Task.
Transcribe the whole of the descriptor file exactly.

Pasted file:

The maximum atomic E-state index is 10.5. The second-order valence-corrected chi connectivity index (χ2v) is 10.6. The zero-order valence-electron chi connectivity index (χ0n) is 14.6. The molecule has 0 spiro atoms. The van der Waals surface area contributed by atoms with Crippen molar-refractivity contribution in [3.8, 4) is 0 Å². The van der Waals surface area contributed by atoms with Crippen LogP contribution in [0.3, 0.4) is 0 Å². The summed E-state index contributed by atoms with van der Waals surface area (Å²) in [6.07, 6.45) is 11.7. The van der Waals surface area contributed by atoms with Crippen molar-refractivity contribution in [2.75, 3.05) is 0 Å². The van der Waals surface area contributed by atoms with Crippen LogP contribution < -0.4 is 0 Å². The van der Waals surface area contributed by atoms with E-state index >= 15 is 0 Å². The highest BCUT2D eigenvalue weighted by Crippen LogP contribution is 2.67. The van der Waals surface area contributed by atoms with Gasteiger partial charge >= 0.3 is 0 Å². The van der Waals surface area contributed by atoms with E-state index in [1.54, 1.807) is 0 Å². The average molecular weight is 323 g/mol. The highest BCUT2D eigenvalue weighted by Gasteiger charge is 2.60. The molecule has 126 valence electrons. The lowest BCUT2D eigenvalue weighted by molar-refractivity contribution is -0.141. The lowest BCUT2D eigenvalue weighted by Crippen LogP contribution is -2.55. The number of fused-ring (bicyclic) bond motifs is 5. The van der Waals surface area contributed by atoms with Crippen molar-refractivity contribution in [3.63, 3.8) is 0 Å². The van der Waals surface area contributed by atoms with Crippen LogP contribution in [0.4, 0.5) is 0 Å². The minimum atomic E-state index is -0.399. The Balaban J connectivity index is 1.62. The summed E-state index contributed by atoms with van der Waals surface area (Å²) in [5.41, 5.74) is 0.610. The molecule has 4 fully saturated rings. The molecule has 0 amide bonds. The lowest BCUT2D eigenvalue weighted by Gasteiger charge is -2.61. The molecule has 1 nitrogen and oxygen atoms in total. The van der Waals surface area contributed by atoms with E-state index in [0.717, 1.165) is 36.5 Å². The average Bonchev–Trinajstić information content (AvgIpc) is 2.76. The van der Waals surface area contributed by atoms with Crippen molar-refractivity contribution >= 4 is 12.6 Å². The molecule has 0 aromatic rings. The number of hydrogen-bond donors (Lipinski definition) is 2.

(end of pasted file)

The maximum atomic E-state index is 10.5. The second-order valence-corrected chi connectivity index (χ2v) is 10.6. The zero-order valence-electron chi connectivity index (χ0n) is 14.6. The molecule has 0 spiro atoms. The van der Waals surface area contributed by atoms with Crippen molar-refractivity contribution in [3.8, 4) is 0 Å². The van der Waals surface area contributed by atoms with Crippen LogP contribution in [0.3, 0.4) is 0 Å². The summed E-state index contributed by atoms with van der Waals surface area (Å²) in [6.07, 6.45) is 11.7. The van der Waals surface area contributed by atoms with Crippen molar-refractivity contribution in [2.75, 3.05) is 0 Å². The van der Waals surface area contributed by atoms with Crippen LogP contribution < -0.4 is 0 Å². The van der Waals surface area contributed by atoms with E-state index >= 15 is 0 Å². The highest BCUT2D eigenvalue weighted by Crippen LogP contribution is 2.67. The van der Waals surface area contributed by atoms with Gasteiger partial charge >= 0.3 is 0 Å². The van der Waals surface area contributed by atoms with E-state index in [1.54, 1.807) is 0 Å². The average molecular weight is 323 g/mol. The highest BCUT2D eigenvalue weighted by Gasteiger charge is 2.60. The molecule has 126 valence electrons. The lowest BCUT2D eigenvalue weighted by molar-refractivity contribution is -0.141. The lowest BCUT2D eigenvalue weighted by Crippen LogP contribution is -2.55. The number of fused-ring (bicyclic) bond motifs is 5. The van der Waals surface area contributed by atoms with Crippen molar-refractivity contribution in [3.63, 3.8) is 0 Å². The van der Waals surface area contributed by atoms with Crippen LogP contribution in [0.4, 0.5) is 0 Å². The minimum atomic E-state index is -0.399. The Balaban J connectivity index is 1.62. The summed E-state index contributed by atoms with van der Waals surface area (Å²) in [5.41, 5.74) is 0.610. The molecule has 4 fully saturated rings. The molecule has 0 amide bonds. The lowest BCUT2D eigenvalue weighted by Gasteiger charge is -2.61. The molecule has 1 nitrogen and oxygen atoms in total. The van der Waals surface area contributed by atoms with E-state index in [0.717, 1.165) is 36.5 Å². The average Bonchev–Trinajstić information content (AvgIpc) is 2.76. The van der Waals surface area contributed by atoms with Crippen molar-refractivity contribution >= 4 is 12.6 Å². The molecule has 0 aromatic rings. The number of hydrogen-bond donors (Lipinski definition) is 2.